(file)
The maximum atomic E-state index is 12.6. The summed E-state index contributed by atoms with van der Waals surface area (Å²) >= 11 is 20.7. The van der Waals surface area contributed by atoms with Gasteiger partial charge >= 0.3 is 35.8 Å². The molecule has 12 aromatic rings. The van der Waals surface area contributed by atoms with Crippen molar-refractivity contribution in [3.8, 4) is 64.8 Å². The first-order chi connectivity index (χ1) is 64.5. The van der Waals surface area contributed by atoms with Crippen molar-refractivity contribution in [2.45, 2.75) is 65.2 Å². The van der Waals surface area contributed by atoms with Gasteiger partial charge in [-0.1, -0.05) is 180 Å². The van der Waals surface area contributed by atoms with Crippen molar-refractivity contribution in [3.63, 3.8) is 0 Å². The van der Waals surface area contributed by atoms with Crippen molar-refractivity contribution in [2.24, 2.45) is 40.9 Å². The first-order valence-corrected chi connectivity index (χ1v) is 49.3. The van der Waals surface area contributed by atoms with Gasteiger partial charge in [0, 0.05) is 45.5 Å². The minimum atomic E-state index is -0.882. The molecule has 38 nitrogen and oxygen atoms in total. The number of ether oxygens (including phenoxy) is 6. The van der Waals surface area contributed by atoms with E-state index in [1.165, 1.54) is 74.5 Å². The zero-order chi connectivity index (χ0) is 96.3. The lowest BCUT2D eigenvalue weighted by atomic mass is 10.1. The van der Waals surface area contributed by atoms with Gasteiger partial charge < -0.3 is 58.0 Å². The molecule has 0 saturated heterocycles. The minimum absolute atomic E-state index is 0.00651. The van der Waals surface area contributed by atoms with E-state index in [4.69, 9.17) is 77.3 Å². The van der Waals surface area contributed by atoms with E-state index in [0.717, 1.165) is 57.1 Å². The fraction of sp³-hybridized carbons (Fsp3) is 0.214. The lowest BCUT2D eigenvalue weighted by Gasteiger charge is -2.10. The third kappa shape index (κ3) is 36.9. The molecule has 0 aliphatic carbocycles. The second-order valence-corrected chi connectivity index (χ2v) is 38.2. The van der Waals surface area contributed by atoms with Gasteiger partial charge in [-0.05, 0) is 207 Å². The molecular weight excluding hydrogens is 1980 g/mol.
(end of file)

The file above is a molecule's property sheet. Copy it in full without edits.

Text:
The maximum atomic E-state index is 12.6. The summed E-state index contributed by atoms with van der Waals surface area (Å²) >= 11 is 20.7. The van der Waals surface area contributed by atoms with Gasteiger partial charge >= 0.3 is 35.8 Å². The molecule has 12 aromatic rings. The van der Waals surface area contributed by atoms with Crippen molar-refractivity contribution in [3.8, 4) is 64.8 Å². The first-order chi connectivity index (χ1) is 64.5. The van der Waals surface area contributed by atoms with Crippen molar-refractivity contribution in [2.45, 2.75) is 65.2 Å². The van der Waals surface area contributed by atoms with Gasteiger partial charge in [-0.1, -0.05) is 180 Å². The van der Waals surface area contributed by atoms with Crippen molar-refractivity contribution in [3.63, 3.8) is 0 Å². The van der Waals surface area contributed by atoms with Crippen molar-refractivity contribution in [2.24, 2.45) is 40.9 Å². The first-order valence-corrected chi connectivity index (χ1v) is 49.3. The van der Waals surface area contributed by atoms with Gasteiger partial charge in [0, 0.05) is 45.5 Å². The minimum atomic E-state index is -0.882. The molecule has 38 nitrogen and oxygen atoms in total. The number of ether oxygens (including phenoxy) is 6. The van der Waals surface area contributed by atoms with E-state index in [1.165, 1.54) is 74.5 Å². The zero-order chi connectivity index (χ0) is 96.3. The lowest BCUT2D eigenvalue weighted by atomic mass is 10.1. The van der Waals surface area contributed by atoms with Gasteiger partial charge < -0.3 is 58.0 Å². The molecule has 0 saturated heterocycles. The minimum absolute atomic E-state index is 0.00651. The van der Waals surface area contributed by atoms with E-state index in [4.69, 9.17) is 77.3 Å². The van der Waals surface area contributed by atoms with E-state index in [0.717, 1.165) is 57.1 Å². The fraction of sp³-hybridized carbons (Fsp3) is 0.214. The lowest BCUT2D eigenvalue weighted by Gasteiger charge is -2.10. The third kappa shape index (κ3) is 36.9. The molecule has 0 aliphatic carbocycles. The second-order valence-corrected chi connectivity index (χ2v) is 38.2. The van der Waals surface area contributed by atoms with Gasteiger partial charge in [-0.05, 0) is 207 Å². The molecular weight excluding hydrogens is 1980 g/mol.